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Wait. Women use public transit differently than men?
Jasmine Reimer

Jasmine Reimer

Paying attention to the different ways women use public transit could make your city better and more livable, for everyone.

You might think public transit is gender neutral. After all - how can something as ordinary as taking the bus be different if you're a man, or a woman?

Well, it is.

Rethinking and redesigning public transit to accommodate for women (and men), is just one part of a growing movement called “gender mainstreaming" or “gender neutral infrastructure".

And, although it brings a new perspective to all aspects of urban planning, it's been proven to make cities function better for everyone, as well as save money.

Trip chain reaction

After WWII most cities were designed by men who had fixed schedules involving paid out-of-home work.

Because they weren't taking part, male designers did not consider the details of unpaid labor like caregiving and domestic responsibilities - activities still mostly carried out by women via frequent short journeys on foot, bike or transit over the course of a day.

This behavior is called “trip chaining" and it's most common among low- and middle-income earners that consistently manage a variety of daily tasks, making them more vulnerable to poor transport design.

In 1990, Urban Designers Eva Kail and Lorna Bauer helped created The Department of Gender Mainstreaming within The City of Vienna.

The first of its kind in Europe.

Since, they've conducted approximately sixty gender-sensitivity projects and assessed another one thousand, all geared towards addressing women's needs in urban environments.

"There are so many questions that need to be asked," Kail explains. "You need to know who is using the space, how many people, and what are their aims..."

In 1999, Vienna city officials asked 9th district locals how often and why they used public transit. Most men reported using either a car, bus or subway to go to work in the morning and come home at night.

"The women had a much more varied pattern of movement," Bauer states. “They were writing things like, 'I take my kids to the doctor some mornings, then bring them to school before I go to work. Later, I help my mother buy groceries and bring my kids home on the metro.'"

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In cities in the global south, a large percentage of women are "transit captives": those with little or no access to private transportation. If the bus or subway isn't safe and efficient, mobility is virtually impossible or causes women to avoid certain routes, reschedule or find a companion.

As a result, Vienna city planners adapted transportation to better meet women's daily routines including:

  • more frequent trains during the day and night
  • increased well-lit shelters at bus and tram stops
  • lifts to elevated and underground platforms
  • more accessible emergency buttons
  • additional and better-situated barrier-free zones for carriages and walking aids
  • distribution of mobile staff and additional security guards after dark

What began as a way to identify how space and services were used differently transformed into a much more sophisticated idea.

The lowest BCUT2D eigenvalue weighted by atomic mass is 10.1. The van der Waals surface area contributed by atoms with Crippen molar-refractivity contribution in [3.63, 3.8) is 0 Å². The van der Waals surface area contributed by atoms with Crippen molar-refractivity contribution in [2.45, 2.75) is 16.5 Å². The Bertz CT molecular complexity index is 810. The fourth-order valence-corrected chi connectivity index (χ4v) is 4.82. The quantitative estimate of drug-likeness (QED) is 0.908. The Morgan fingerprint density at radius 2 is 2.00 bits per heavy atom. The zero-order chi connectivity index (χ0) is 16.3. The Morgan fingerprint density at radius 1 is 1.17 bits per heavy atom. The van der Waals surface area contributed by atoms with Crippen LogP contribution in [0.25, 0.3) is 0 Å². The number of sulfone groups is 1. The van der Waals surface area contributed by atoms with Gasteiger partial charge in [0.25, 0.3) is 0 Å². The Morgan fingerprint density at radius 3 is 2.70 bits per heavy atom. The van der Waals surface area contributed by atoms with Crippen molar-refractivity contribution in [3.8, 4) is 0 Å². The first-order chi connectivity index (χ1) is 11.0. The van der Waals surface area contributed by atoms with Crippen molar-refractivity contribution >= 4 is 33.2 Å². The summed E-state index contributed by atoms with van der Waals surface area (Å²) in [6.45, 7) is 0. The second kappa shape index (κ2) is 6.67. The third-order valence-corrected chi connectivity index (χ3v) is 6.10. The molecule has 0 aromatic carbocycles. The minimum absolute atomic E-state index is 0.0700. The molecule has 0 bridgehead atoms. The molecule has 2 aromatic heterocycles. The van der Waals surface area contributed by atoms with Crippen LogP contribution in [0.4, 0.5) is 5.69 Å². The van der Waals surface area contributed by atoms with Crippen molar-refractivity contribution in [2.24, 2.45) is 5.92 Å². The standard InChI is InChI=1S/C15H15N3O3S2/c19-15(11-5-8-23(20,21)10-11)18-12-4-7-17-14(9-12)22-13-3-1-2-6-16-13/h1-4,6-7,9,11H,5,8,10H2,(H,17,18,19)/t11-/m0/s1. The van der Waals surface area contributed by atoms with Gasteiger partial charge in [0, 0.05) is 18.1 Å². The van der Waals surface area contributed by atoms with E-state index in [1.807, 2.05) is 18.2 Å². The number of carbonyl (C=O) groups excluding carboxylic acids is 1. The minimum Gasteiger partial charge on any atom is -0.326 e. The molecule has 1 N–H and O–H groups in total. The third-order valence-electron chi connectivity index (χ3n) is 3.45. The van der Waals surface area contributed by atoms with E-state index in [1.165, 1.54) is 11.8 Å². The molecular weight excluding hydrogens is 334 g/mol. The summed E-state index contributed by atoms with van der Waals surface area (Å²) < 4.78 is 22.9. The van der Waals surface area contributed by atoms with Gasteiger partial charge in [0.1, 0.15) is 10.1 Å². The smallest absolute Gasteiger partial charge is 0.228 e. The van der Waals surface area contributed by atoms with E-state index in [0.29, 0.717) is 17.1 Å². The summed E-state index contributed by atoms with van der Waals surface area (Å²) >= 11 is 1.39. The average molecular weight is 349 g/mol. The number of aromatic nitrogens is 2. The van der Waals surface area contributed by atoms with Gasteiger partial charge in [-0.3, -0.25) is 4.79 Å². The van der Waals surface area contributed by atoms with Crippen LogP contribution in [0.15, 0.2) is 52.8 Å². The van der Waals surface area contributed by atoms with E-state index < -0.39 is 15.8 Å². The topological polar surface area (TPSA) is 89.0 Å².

Vienna added streetlights to increase pedestrian safety at night, widened sidewalks to make it easier to move with walkers, strollers or wheelchairs and re-designated benches in parks to benefit the aged and homeless. It changed the entire nature of the city. Kail adds:

"For me, it's a political approach to planning. It's about bringing people into spaces where they didn't exist before or felt they had no right to exist."

Breaking new ground

Collecting gendered information about urban systems isn't about making a city just for women or men, but one that works equally well for both. And, by creating a more egalitarian urban experience, contribute to equality on a larger scale.

For an elderly person a well-placed park bench might mean the difference between enjoying the outdoors or remaining at home. For a woman going to work and providing childcare, frequent buses and suburban transit routing could mean access to higher paying jobs, more independence and in some instances, less reliance on social aid.

“I always said we can't have special conditions, it can't be more expensive – we have to prove in the mainstream that we produce higher quality," states Kail.

When city officials acknowledge and consider the needs and situations of all users, they can prevent ineffective solutions and possible misallocation of public funds. Gendered discrimination in social institutions costs up 12 trillion USD for the global economy. Eliminating urban gender disparity could lead to an annual average increase in the world GDP growth rate of 0.03 to 0.6 percentage points by 2030.

Vienna broke new territory in the 90s and now cities around the world are following their lead: Berlin, Barcelona, Stockholm, Paris and Copenhagen amongst others, are participating in an urban gender awareness program called URBACT.

In addition to gender neutral strategies, cities can strengthen everyone's social and economic conditions by ensuring that women are involved in urban design and represented in government at all levels —from planning and development, maintenance and financing, consumption and use, to supply and delivery.

It's possible.

Right now Vienna's public transport office is entirely female-led.

Are you designing transportation for men, women or both? Check out HERE's advanced transit and mapping tools for help.